Stellenbosch. A Must Do List For The City of Oaks. Hidden Treasures with Avios.

Hidden Treasures with Avios. Part 4.

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When last did you really explore Stellenbosch?

This Avios Hidden Treasures post takes us to the second oldest settlement in South Africa, best known for its Cape Dutch buildings, fine university and arguably the best of South Africa’s wine farms with over 200 producers in the valley. Many offering tastings and tours; some with restaurants and picnic facilities, accommodation, amphitheaters and even wildlife experiences.

It’s a mecca of indulgence for the food and wine lover, yet over and above this Stellenbosch has succeeded in establishing an array of attractions young and old, to complement these flavours and tastes.

Here is my long list of Hidden Treasures and must do things when visiting Stellenbosch.

– As with most places, the best way to discover historic Stellenbosch is on foot. You have the option of a local guide from the Stellenbosch tourism office, or buying a ‘Stellenbosch on Foot’ map and exploring the town at your leisure. Church, Dorp and Ryneveld Streets host some of the country’s oldest houses that date back to the 1700s and reflect the distinct Cape Dutch architectural style through the years. Note that the guide needs to be pre-booked.

Look out for the impressive Moeder Kerk, or Mother Church as well as Die Braak, a grassy town square in the heart of Stellenbosch. Around here you will find the Anglican Saint Mary’s Church, built in 1852, the VOC Powder House built in 1777 to store arms and ammunition for Boer commandos and the Rhenish Church built in 1823 by the Missionary Society of Stellenbosch as a missionary school for ‘slaves, and the coloured and black population’.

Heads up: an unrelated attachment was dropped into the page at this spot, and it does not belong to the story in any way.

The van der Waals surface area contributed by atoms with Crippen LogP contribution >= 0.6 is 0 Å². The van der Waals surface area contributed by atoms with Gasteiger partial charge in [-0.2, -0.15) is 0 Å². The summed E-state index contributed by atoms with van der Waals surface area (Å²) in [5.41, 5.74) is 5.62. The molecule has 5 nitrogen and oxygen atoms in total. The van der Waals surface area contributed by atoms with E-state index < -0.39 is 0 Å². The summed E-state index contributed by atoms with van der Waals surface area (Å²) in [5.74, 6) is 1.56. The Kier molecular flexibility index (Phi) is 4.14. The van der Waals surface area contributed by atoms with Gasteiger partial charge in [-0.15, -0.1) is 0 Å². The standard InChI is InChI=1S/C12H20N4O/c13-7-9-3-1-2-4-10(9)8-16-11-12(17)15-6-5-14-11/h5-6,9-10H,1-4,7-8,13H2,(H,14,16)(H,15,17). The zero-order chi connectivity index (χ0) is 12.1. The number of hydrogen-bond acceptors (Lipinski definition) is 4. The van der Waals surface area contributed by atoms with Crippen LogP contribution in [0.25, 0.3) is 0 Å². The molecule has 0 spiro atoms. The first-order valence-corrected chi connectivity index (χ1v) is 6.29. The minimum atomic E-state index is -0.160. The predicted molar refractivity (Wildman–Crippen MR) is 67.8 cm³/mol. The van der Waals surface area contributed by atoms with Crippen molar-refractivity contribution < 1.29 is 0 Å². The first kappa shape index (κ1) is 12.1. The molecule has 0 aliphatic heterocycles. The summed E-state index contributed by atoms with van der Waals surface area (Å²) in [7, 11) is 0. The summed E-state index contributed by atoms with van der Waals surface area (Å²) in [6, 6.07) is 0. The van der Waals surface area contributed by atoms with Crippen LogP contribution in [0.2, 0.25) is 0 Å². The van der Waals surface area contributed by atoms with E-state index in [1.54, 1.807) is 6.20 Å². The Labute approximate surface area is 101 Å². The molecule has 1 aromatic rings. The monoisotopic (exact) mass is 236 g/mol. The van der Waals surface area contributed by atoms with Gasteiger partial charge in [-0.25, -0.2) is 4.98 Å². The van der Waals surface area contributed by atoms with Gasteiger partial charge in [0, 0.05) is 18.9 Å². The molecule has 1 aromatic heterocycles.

As you wander about, something that will strike you is the casual side street cafe living; coffee shops, bistros and restaurants with patrons overflowing onto the pavement, owning the space alongside their counterpart souvenir and antique sellers. It’s very atmospheric and adds a charmed dimension to the historic tree-lined center.

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Must stop spots for coffee, pastry and breakfast are the M Patisserie on Andringa Street and the De Oude Bank Bakkerij on the Corner of Bird and Church Streets. Both specialise in freshly baked goods, efficient service and carefully selected ingredients. Ask about the ancient grains at Oude Bank Bakery, I did a bread-baking course there, which has given me a whole new appreciation for the craft.

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– Alternately you could opt for a Bites and Sites Foodie Tour with Hanli Fourie who’s tours explore the culinary history and culture of South Africa’s cuisine with it’s Afrikaans, Cape Malay and Xhosa influences. This you will do while engaging in conversations with the makers as you stop to eat in numerous homes along the way.

– Take to the Museums starting with the Village Museum that consists of four houses ranging in eras from 1709 to 1929. They offer a glimpse of life through the ages. An onsite guide will take you through the home’s individual histories and talk about life in Stellenbosch of days gone by, why the doors are so low and the chairs and tables seem to have the shortest legs.

– Not only children will delight in the comprehensive collection of dolls, teddy bears, Dinky cars, train sets, miniature planes and other toys on display at the Toy and Miniature Museum which is located in the historic Rhenish Parsonage that dates back to the 1700s, a treat in itself.

– The Rupert Museum houses the private art collection of Anton and Huberte Rupert. Located in a Cape Dutch-style house on Stellentia Avenue, the 350 plus contemporary works date from 1940 onwards and hold the couple’s vision to share their art with the world. The focus is on South African artists such as Irma Stern, JH Pierneef, Willem Strydom and more.

– There are plenty of Fresh Food Markets with the newly established De Warenmarkt on Ryneveld and Plein Street open from Monday to Saturday. Situated in a historical building dating back to the 18th Century and offering a select range of fresh produce, including speciality meats, cheeses, breads, vegetables, craft beers, coffees and other. Prepare to get stuck here as each vendor has an interesting tale of passion and providence that you will want to hear.